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Who is Jeroboam?
        (whose people is many). 1. The son of Nebat, is distinguished as "the man who made Israel to sin," and was the first king of the ten tribes, b.c. 975-964. He came of the tribe of Ephraim; and distinguishing himself, he was made by Solomon the superintendent of all the workmen furnished by his tribe. While thus employed the prophet Ahijah, by a symbolical act, informed him that the kingdom of Solomon was to be divided and he was to become the head of the ten tribes. What he did on receiving this information we know not; possibly he may have endeavored to hasten matters by raising the standard of revolt; but at any rate Solomon was alarmed, and took measures to apprehend Jeroboam, who fled to Egypt and remained there till Solomon's death. 1 Kgs 11:26-40. After Solomon's death the smouldering fires of discontent burst into a flame. Rehoboam, his successor, acted foolishly, returning an insulting answer to the people's mild demands. Accordingly, the ten tribes threw off the yoke and elected Jeroboam, who had returned, as the one best qualified to be their king. Thus was prophecy fulfilled. He fixed his residence at Shechem, which, with other cities, he fortified for the furtherance of his plans. Fearing that if the revolted tribes should go up to the solemn national feasts at Jerusalem they would be persuaded to return to their allegiance, and forgetting his obligations to God and his dependence on him, he caused two golden calves to be erected, one at Dan and the other at Bethel, the extremities of his dominions, and caused a proclamation to be made, requiring the worship of these idols. 1 Kgs 12:26-33. Jeroboam, having set up the idols, assembled the people at the latter place, to engage in the solemn worship of them; and to show his zeal for the service he officiated at the altar himself. But while he was thus occupied a prophet from the land of Judah appeared in the midst of the assembly, and in the hearing of all the people uttered a prediction that a man by the name of Josiah should arise and destroy that altar, and should burn upon it the bones of the priests; and to confirm his authority he gave this sign, that the altar should immediately be broken in pieces and the ashes upon it be poured out; and it was so. Jeroboam, greatly provoked by this bold interference, put forth his hand to seize the prophet; but in a moment it was stiffened, so that he could not draw it in. Intimidated by this miraculous judgment, and convinced that the man was indeed a prophet of the Lord, he begged that he would intercede for him that his arm might be restored, which was done accordingly. Jeroboam, however, was not reformed by this divine message and double miracle, but continued to cause Israel to sin in worshipping the calves which he had set up. His son was taken sick, and he instructed his wife to disguise herself and go to Ahijah, who was now blind with age, and consult with him as to the result of the disease. The prophet was forewarned of her approach; and as soon as he heard her footsteps he called her by name, and after recounting the sins of Jeroboam he predicted the disgrace and ruin and utter extirpation of his whole family, and also the captivity and dispersion of the people of Israel. He also told her that the child should die, and that the nation should mourn for him as the only individual of the house of their king who should come to a peaceful end, and also as one who in the midst of all the idolatry and wickedness of the times had some pious emotions, even in the house of Jeroboam. As she entered the door of her house the child died. 1 Kgs 14:17. Jeroboam reigned in Israel 22 years, and was succeeded by his son Nadab. During his life there were almost unceasing wars between him and the house of David. 1. The son of Joash, and the great grandson of Jehu, reigned 41 years, b.c. 825-784, and followed the former Jeroboam in his idolatrous worship. 2 Kgs 14:23-29. The Lord, however, by him, according to the predictions of the prophet Jonah, raised the kingdom of the ten tribes to its greatest splendor. All the countries on the east of the Jordan he reduced. "The full extent of ancient sovereignty was recovered, no king of the northern state having ever been so victorious as he." It appears from the writings of Hosea and Amos that idleness, effeminacy, pride, oppression, injustice, idolatry, and luxury greatly prevailed in his reign. Am 2:6-16; Jud 5:6. Nor was it long after his death before the Lord, according to the predictions of Amos, cut off his family with the sword. 2 Kgs 15:10; Hos 1:1, etc.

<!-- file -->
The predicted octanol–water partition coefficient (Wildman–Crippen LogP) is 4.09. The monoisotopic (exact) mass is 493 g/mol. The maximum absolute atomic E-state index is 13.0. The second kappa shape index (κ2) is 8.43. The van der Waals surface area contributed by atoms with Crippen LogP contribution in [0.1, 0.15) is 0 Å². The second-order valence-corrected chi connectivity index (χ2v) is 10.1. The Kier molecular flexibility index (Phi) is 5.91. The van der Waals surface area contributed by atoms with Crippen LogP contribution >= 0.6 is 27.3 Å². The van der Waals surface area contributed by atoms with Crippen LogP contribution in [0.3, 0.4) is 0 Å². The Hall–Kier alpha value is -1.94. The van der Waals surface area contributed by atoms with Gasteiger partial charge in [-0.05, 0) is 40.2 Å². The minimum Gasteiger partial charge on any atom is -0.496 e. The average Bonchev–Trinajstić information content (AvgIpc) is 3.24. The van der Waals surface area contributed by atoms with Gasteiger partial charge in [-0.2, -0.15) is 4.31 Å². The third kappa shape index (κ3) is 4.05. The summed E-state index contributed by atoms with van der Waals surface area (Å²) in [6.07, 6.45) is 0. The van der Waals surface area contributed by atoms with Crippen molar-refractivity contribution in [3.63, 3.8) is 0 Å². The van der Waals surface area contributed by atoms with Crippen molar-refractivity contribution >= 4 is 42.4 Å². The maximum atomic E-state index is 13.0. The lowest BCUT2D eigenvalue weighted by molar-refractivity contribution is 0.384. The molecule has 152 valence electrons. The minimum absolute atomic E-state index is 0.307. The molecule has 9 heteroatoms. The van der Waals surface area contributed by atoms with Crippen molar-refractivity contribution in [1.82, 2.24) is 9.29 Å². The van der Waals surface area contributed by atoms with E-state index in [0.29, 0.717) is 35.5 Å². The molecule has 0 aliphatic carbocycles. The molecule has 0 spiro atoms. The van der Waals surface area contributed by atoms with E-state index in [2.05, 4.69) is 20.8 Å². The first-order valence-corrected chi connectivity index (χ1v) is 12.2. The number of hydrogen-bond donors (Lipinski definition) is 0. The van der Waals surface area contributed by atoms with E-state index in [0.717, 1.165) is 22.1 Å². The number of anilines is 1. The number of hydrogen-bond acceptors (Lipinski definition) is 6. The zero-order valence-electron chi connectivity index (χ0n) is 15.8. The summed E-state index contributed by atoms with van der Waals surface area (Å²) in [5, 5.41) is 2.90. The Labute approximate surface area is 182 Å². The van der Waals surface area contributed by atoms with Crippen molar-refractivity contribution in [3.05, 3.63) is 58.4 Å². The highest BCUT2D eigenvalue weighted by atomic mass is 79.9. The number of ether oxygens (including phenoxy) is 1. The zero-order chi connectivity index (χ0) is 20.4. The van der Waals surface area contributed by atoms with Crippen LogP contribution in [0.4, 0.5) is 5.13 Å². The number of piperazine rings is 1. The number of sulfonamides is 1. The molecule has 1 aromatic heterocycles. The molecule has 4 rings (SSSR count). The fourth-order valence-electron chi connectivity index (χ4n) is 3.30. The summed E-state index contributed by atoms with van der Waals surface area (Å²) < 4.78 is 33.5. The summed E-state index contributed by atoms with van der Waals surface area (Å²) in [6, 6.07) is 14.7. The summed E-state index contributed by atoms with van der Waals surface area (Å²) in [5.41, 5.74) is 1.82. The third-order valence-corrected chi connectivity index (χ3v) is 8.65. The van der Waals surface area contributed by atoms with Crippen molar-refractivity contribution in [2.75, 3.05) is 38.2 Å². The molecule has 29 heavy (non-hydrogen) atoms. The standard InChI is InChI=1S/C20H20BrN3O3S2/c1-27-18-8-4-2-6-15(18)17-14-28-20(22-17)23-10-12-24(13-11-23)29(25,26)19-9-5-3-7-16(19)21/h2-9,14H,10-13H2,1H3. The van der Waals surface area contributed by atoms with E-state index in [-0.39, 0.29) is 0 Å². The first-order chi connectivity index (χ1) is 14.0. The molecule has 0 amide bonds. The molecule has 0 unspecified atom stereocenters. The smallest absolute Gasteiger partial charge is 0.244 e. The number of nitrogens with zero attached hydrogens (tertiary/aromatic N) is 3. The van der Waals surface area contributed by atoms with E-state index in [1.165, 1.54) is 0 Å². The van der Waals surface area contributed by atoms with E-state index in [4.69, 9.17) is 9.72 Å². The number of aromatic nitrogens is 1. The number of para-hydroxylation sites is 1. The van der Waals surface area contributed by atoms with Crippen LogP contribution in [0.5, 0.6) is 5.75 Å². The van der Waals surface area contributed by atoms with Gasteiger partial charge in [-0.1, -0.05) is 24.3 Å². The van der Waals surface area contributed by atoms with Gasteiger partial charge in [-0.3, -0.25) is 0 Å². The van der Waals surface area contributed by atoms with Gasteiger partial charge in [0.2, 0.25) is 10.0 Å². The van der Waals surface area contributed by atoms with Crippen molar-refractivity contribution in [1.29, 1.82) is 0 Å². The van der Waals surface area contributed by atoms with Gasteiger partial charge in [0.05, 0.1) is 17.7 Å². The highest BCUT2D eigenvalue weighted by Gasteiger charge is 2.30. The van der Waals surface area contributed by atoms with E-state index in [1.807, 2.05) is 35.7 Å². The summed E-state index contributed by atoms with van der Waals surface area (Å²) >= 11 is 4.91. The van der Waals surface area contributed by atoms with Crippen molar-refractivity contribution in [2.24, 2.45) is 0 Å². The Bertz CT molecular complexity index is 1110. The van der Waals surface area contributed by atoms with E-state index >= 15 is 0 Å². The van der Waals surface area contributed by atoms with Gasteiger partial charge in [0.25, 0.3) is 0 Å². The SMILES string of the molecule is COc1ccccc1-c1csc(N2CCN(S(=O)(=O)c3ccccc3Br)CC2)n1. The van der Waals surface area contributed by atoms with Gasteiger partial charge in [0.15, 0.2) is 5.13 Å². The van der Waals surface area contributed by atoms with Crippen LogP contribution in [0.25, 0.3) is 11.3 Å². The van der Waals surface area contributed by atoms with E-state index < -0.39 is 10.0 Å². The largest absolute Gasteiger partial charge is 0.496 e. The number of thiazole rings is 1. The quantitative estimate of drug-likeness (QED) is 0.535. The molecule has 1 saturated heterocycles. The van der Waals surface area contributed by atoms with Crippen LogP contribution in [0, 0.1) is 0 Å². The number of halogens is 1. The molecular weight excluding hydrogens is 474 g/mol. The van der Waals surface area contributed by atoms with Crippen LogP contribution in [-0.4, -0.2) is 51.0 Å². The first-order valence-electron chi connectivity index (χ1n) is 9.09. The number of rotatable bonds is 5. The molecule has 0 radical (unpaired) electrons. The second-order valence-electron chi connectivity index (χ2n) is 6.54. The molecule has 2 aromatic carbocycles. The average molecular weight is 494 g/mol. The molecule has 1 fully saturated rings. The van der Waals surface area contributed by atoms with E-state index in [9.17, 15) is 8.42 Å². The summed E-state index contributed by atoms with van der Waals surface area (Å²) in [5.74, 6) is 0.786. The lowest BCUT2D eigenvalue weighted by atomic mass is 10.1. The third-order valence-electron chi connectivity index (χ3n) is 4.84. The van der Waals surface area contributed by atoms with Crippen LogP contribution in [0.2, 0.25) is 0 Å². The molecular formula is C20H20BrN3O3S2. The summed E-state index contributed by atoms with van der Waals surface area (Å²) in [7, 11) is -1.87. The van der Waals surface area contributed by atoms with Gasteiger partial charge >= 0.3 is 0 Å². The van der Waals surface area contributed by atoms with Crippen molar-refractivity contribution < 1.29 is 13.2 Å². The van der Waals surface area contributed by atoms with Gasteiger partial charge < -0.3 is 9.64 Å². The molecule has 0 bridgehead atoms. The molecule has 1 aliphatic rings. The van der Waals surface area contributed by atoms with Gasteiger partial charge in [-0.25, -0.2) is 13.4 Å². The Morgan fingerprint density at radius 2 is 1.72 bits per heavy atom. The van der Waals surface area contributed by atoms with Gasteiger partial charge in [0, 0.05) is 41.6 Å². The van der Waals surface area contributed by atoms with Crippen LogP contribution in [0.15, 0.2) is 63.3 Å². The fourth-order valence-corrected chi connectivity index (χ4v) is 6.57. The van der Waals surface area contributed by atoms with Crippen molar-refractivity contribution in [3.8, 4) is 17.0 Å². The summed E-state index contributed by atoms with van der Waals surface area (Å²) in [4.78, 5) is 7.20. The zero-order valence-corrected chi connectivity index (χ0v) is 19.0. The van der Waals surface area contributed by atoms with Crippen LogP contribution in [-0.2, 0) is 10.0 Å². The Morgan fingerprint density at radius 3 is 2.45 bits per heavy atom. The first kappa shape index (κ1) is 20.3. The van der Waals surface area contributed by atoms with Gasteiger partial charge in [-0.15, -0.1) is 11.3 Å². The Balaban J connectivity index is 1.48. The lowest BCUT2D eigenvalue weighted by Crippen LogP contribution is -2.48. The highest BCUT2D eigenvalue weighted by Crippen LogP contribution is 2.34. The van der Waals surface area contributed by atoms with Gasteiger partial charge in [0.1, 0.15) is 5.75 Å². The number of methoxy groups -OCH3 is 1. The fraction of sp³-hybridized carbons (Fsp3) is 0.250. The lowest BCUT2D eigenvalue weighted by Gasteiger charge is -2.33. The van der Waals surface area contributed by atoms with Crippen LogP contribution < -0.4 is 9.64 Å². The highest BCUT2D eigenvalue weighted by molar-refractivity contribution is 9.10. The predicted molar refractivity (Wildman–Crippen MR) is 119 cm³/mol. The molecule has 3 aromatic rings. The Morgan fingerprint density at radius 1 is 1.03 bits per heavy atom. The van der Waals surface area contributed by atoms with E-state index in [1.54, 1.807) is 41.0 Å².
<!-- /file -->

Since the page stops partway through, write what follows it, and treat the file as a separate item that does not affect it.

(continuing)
Bibliography Information
Schaff, Philip, Dr. "Biblical Definition for 'jeroboam' in Schaffs Bible Dictionary". - Schaff's

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